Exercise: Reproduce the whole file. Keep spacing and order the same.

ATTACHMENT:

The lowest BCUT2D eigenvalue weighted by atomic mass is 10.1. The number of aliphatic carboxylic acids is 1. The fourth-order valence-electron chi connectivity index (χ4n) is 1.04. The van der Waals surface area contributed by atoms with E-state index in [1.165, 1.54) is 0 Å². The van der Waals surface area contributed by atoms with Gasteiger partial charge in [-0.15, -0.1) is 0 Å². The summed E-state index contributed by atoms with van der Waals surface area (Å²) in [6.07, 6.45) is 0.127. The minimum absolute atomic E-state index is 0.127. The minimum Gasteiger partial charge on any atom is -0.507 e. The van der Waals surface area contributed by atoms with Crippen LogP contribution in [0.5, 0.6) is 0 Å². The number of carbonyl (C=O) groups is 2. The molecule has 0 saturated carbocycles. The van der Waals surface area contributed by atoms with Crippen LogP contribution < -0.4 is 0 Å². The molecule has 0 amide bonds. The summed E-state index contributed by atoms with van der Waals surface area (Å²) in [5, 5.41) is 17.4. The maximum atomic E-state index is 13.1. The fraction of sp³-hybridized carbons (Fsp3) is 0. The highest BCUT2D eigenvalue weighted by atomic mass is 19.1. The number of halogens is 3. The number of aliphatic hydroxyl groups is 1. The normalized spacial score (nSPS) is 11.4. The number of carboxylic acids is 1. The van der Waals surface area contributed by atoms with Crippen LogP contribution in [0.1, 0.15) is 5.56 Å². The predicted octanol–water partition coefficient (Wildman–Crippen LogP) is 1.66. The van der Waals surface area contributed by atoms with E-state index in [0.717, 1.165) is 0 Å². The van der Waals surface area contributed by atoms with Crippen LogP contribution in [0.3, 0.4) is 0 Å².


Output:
The lowest BCUT2D eigenvalue weighted by atomic mass is 10.1. The number of aliphatic carboxylic acids is 1. The fourth-order valence-electron chi connectivity index (χ4n) is 1.04. The van der Waals surface area contributed by atoms with E-state index in [1.165, 1.54) is 0 Å². The van der Waals surface area contributed by atoms with Gasteiger partial charge in [-0.15, -0.1) is 0 Å². The summed E-state index contributed by atoms with van der Waals surface area (Å²) in [6.07, 6.45) is 0.127. The minimum absolute atomic E-state index is 0.127. The minimum Gasteiger partial charge on any atom is -0.507 e. The van der Waals surface area contributed by atoms with Crippen LogP contribution in [0.5, 0.6) is 0 Å². The number of carbonyl (C=O) groups is 2. The molecule has 0 saturated carbocycles. The van der Waals surface area contributed by atoms with Crippen LogP contribution < -0.4 is 0 Å². The molecule has 0 amide bonds. The summed E-state index contributed by atoms with van der Waals surface area (Å²) in [5, 5.41) is 17.4. The maximum atomic E-state index is 13.1. The fraction of sp³-hybridized carbons (Fsp3) is 0. The highest BCUT2D eigenvalue weighted by atomic mass is 19.1. The number of halogens is 3. The number of aliphatic hydroxyl groups is 1. The normalized spacial score (nSPS) is 11.4. The number of carboxylic acids is 1. The van der Waals surface area contributed by atoms with Crippen LogP contribution in [0.1, 0.15) is 5.56 Å². The predicted octanol–water partition coefficient (Wildman–Crippen LogP) is 1.66. The van der Waals surface area contributed by atoms with E-state index in [0.717, 1.165) is 0 Å². The van der Waals surface area contributed by atoms with Crippen LogP contribution in [0.3, 0.4) is 0 Å².